The New York Times ran a story last week that said a lot of federal agencies led by Trump appointees are scrambling to create more industry-friendly regulations in the final days before the Nov. 3 election “using a tactic known as an interim final rule, more typically reserved for emergencies, to skip the public comment period entirely.”
In this case, an EPA spokeswoman told me there’s nothing in the law requiring Wheeler to tell the public before reaching such a decision, so it didn’t bother.
Lopez told me she couldn’t understand how the EPA could approve the use in road building of a substance that the agency had previously deemed a human cancer risk, one with a radiation exposure similar to that of uranium mill tailings. In the 1990s, the agency said it even had the potential to contaminate our underground source of drinking water.
On the day the latest announcement came out, the EPA kept the public in the dark, offering none of the decision documents for public perusal. But finally, on Tuesday — a week after the announcement and a day after I asked for them — the EPA got around to posting all of its backup material online so we could see what had changed. The answer was: Not much.
Gypsum stacks are costly — and unpopular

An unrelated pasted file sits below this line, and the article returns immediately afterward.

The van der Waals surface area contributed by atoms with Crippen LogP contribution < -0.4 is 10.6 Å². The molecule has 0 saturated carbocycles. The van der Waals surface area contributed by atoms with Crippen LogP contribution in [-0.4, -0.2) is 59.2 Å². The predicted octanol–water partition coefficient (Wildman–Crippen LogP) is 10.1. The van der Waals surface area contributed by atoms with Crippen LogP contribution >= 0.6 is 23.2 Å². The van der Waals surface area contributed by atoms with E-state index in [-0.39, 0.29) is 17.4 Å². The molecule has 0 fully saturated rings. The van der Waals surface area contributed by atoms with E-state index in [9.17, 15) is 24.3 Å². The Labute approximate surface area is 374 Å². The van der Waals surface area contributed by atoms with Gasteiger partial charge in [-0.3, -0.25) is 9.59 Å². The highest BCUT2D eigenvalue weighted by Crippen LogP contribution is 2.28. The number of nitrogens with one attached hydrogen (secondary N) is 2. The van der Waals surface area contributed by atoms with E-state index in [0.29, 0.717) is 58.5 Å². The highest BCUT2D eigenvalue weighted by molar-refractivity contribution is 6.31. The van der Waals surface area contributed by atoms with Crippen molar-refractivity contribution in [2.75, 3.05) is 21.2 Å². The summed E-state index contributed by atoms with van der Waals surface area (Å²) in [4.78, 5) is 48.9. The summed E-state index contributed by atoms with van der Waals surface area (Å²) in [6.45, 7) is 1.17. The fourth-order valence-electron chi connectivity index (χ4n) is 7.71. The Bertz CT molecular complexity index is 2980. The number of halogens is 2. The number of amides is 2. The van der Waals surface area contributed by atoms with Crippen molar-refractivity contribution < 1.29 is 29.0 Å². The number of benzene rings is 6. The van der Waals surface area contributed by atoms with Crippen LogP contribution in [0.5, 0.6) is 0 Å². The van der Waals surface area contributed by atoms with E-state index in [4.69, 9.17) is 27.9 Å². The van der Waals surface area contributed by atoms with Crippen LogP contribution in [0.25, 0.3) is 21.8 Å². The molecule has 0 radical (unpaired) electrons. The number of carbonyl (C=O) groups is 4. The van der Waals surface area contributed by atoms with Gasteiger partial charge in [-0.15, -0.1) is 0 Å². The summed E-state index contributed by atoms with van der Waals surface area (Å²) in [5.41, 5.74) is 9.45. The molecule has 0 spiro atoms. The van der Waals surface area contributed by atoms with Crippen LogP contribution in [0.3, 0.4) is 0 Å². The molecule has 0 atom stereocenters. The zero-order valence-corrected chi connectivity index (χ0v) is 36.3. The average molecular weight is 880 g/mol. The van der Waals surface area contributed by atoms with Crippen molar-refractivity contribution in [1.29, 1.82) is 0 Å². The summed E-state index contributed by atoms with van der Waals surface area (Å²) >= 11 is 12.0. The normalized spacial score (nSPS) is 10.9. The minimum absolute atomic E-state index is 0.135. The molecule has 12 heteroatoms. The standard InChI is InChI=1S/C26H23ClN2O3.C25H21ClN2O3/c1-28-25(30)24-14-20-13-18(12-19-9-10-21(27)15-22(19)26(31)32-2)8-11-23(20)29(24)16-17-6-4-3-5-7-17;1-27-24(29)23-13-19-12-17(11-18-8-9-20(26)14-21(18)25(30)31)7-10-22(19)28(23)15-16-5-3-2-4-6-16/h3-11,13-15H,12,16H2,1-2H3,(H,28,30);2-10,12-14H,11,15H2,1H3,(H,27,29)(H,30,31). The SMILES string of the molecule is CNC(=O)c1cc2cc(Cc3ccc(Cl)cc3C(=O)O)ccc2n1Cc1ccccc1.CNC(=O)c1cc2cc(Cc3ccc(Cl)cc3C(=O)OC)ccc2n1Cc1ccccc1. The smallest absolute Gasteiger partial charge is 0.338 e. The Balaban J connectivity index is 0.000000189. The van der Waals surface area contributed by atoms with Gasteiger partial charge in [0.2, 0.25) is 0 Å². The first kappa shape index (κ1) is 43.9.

The analysis by The Fertilizer Institute looked at the risk to road construction workers, truck drivers transporting the phosphogypsum, utility workers performing work on utilities at or under roads, people who actually drive on the roads, and residents living near roads built with the radioactive stuff. The industry’s conclusion: Building roads with phosphogypsum “would be at least as protective as keeping [it] in stacks.”
The flaw in this logic, of course, is that while the stuff is stacked up on phosphate company property, the average citizen is unlikely to wander anywhere near it. A road, on the other hand, is something on which people would likely drive, skate, or ride a bike. Heck, they might even build a house next to it and live there. You never know — people might even like living by a road that, come nightfall, emits an eerie green radiance. Think of the money you could save on porch lights!